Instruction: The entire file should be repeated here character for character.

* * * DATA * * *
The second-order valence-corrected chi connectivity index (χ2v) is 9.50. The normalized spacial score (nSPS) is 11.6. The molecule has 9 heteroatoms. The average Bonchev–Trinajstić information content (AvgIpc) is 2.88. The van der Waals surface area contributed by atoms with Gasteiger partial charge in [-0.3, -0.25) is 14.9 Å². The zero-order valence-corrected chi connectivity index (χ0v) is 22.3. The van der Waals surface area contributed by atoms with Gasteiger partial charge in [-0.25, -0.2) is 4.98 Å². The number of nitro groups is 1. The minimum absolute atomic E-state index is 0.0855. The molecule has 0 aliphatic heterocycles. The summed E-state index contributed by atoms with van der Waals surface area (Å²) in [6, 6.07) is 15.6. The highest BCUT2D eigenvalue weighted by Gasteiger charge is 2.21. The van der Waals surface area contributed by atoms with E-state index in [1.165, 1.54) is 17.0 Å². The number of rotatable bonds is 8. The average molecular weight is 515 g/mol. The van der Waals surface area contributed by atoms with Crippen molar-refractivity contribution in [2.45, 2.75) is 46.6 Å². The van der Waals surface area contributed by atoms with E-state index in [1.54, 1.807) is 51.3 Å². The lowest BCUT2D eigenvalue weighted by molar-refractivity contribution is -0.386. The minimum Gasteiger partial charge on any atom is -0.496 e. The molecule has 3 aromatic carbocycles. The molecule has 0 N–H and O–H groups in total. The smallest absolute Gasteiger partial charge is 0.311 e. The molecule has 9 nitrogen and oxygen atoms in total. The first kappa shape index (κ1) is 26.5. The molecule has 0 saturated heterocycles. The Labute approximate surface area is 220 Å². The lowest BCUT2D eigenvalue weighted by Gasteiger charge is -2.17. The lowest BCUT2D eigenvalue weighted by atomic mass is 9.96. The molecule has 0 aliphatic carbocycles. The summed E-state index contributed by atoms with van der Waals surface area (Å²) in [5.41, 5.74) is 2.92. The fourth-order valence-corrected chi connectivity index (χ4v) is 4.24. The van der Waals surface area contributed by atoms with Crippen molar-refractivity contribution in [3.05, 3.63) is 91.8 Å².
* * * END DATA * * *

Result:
The second-order valence-corrected chi connectivity index (χ2v) is 9.50. The normalized spacial score (nSPS) is 11.6. The molecule has 9 heteroatoms. The average Bonchev–Trinajstić information content (AvgIpc) is 2.88. The van der Waals surface area contributed by atoms with Gasteiger partial charge in [-0.3, -0.25) is 14.9 Å². The zero-order valence-corrected chi connectivity index (χ0v) is 22.3. The van der Waals surface area contributed by atoms with Gasteiger partial charge in [-0.25, -0.2) is 4.98 Å². The number of nitro groups is 1. The minimum absolute atomic E-state index is 0.0855. The molecule has 0 aliphatic heterocycles. The summed E-state index contributed by atoms with van der Waals surface area (Å²) in [6, 6.07) is 15.6. The highest BCUT2D eigenvalue weighted by Gasteiger charge is 2.21. The van der Waals surface area contributed by atoms with E-state index in [1.165, 1.54) is 17.0 Å². The number of rotatable bonds is 8. The average molecular weight is 515 g/mol. The van der Waals surface area contributed by atoms with Crippen molar-refractivity contribution in [2.45, 2.75) is 46.6 Å². The van der Waals surface area contributed by atoms with E-state index in [1.54, 1.807) is 51.3 Å². The lowest BCUT2D eigenvalue weighted by molar-refractivity contribution is -0.386. The minimum Gasteiger partial charge on any atom is -0.496 e. The molecule has 3 aromatic carbocycles. The molecule has 0 N–H and O–H groups in total. The smallest absolute Gasteiger partial charge is 0.311 e. The molecule has 9 nitrogen and oxygen atoms in total. The first kappa shape index (κ1) is 26.5. The molecule has 0 saturated heterocycles. The Labute approximate surface area is 220 Å². The lowest BCUT2D eigenvalue weighted by Gasteiger charge is -2.17. The lowest BCUT2D eigenvalue weighted by atomic mass is 9.96. The molecule has 0 aliphatic carbocycles. The summed E-state index contributed by atoms with van der Waals surface area (Å²) in [5.41, 5.74) is 2.92. The fourth-order valence-corrected chi connectivity index (χ4v) is 4.24. The van der Waals surface area contributed by atoms with Crippen molar-refractivity contribution in [3.05, 3.63) is 91.8 Å².